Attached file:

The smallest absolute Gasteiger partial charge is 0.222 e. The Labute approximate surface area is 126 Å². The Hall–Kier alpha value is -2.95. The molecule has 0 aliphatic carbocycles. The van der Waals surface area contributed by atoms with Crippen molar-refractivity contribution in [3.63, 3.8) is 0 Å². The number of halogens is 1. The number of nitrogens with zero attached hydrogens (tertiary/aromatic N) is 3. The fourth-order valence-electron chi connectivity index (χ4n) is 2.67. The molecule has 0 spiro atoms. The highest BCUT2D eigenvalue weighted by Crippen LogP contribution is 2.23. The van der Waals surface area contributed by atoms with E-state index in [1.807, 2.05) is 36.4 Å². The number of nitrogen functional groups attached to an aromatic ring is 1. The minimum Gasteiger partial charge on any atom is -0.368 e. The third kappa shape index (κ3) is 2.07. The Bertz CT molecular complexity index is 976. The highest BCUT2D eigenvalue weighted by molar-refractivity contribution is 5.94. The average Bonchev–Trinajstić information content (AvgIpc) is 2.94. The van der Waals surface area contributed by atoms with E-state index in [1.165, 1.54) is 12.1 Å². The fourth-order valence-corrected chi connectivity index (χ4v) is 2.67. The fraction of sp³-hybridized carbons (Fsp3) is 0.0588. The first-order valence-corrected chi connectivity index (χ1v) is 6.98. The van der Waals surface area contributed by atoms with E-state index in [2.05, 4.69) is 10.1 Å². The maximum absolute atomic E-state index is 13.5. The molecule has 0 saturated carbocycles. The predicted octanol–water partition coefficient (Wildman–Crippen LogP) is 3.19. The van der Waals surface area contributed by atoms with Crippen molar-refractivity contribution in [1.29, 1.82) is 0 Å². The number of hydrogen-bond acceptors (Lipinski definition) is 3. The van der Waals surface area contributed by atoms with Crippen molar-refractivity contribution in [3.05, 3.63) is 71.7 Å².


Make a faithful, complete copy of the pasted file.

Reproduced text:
The smallest absolute Gasteiger partial charge is 0.222 e. The Labute approximate surface area is 126 Å². The Hall–Kier alpha value is -2.95. The molecule has 0 aliphatic carbocycles. The van der Waals surface area contributed by atoms with Crippen molar-refractivity contribution in [3.63, 3.8) is 0 Å². The number of halogens is 1. The number of nitrogens with zero attached hydrogens (tertiary/aromatic N) is 3. The fourth-order valence-electron chi connectivity index (χ4n) is 2.67. The molecule has 0 spiro atoms. The highest BCUT2D eigenvalue weighted by Crippen LogP contribution is 2.23. The van der Waals surface area contributed by atoms with E-state index in [1.807, 2.05) is 36.4 Å². The number of nitrogen functional groups attached to an aromatic ring is 1. The minimum Gasteiger partial charge on any atom is -0.368 e. The third kappa shape index (κ3) is 2.07. The Bertz CT molecular complexity index is 976. The highest BCUT2D eigenvalue weighted by molar-refractivity contribution is 5.94. The average Bonchev–Trinajstić information content (AvgIpc) is 2.94. The van der Waals surface area contributed by atoms with E-state index in [1.165, 1.54) is 12.1 Å². The fourth-order valence-corrected chi connectivity index (χ4v) is 2.67. The fraction of sp³-hybridized carbons (Fsp3) is 0.0588. The first-order valence-corrected chi connectivity index (χ1v) is 6.98. The van der Waals surface area contributed by atoms with E-state index in [2.05, 4.69) is 10.1 Å². The maximum absolute atomic E-state index is 13.5. The molecule has 0 saturated carbocycles. The predicted octanol–water partition coefficient (Wildman–Crippen LogP) is 3.19. The van der Waals surface area contributed by atoms with Crippen molar-refractivity contribution in [1.29, 1.82) is 0 Å². The number of hydrogen-bond acceptors (Lipinski definition) is 3. The van der Waals surface area contributed by atoms with Crippen molar-refractivity contribution in [3.05, 3.63) is 71.7 Å².